(Reuters Health) - - Having a baby temporarily increases the risk of breast cancer by about 80 percent compared to the risk in women who have never given birth, researchers behind a new study have concluded.
(Reuters Health) - Being one of the youngest in a kindergarten class dramatically increases the odds that a child will be diagnosed and treated for attention deficit-hyperactivity disorder(ADHD), a large new U.S. study has concluded.
(Reuters Health) - A widely-used probiotic therapy is ineffective against the diarrhea, vomiting and abdominal pain of gastroenteritis, two large studies in the U.S. and Canada have concluded.
(Reuters Health) - Peanut allergy can be life-threatening, but a new study suggests that peanut protein itself can be used to slowly dial down the intensity of the allergic reaction.
(Reuters Health) - A large U.S. study designed to gauge the health benefits of vitamin D and fish oil supplements concludes that the omega-3 oil can dramatically reduce the odds of a heart attack while vitamin D's benefits seem to come from lowering the risk of death from cancer.
(Reuters Health) - Women with early cervical cancer who opt for minimally-invasive surgery die sooner and are more likely to have their tumors reappear than those who have a conventional hysterectomy, according to two studies that could dramatically change treatment for the deadly malignancy.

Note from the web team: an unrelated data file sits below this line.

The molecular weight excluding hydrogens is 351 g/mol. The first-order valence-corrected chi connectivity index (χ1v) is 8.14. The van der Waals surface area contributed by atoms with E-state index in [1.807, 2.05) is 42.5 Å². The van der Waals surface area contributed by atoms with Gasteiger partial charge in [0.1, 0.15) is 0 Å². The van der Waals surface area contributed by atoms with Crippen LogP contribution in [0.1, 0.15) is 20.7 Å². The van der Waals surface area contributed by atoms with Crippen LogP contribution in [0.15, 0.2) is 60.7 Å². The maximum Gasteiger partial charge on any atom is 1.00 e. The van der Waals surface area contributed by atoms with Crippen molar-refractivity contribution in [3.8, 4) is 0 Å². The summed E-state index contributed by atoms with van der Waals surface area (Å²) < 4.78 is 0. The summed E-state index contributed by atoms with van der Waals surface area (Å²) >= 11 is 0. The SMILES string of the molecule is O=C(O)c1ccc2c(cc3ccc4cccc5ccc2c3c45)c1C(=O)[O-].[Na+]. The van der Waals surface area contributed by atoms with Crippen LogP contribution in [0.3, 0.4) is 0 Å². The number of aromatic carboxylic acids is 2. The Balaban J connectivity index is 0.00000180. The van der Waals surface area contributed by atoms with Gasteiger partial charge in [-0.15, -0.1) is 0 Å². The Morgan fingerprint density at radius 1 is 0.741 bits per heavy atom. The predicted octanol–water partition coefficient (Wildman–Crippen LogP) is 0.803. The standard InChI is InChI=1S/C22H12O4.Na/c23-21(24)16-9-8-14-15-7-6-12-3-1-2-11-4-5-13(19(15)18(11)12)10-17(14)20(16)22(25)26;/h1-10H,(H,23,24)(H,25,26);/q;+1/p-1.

(Reuters Health) - Patients who have just survived a heart attack and consequently have a dangerously-weak heart face a high risk of sudden death. Giving them a wearable defibrillator that can restart their heart doesn't improve their odds, according to the formal findings of a new study of 2,302 volunteers.
(Reuters Health) - Doctors in Kentucky reported Monday that two of four paralyzed patients were able to walk again with limited assistance after treatment with electrical stimulation to the portion of the spinal cord cut off from the brain, combined with intense physical therapy.
(Reuters Health) - In healthy elderly people who never had a heart attack, the widespread practice of taking a baby aspirin every day may do more harm than good, according to a U.S.-Australian study of more than 19,000 volunteers.
(Reuters Health) - A new large study of fish oil and aspirin in people with diabetes has found that the oil supplements don't prevent first-time heart attacks or strokes, yet aspirin does, although the benefit of aspirin therapy is canceled out by a higher risk of unwanted bleeding.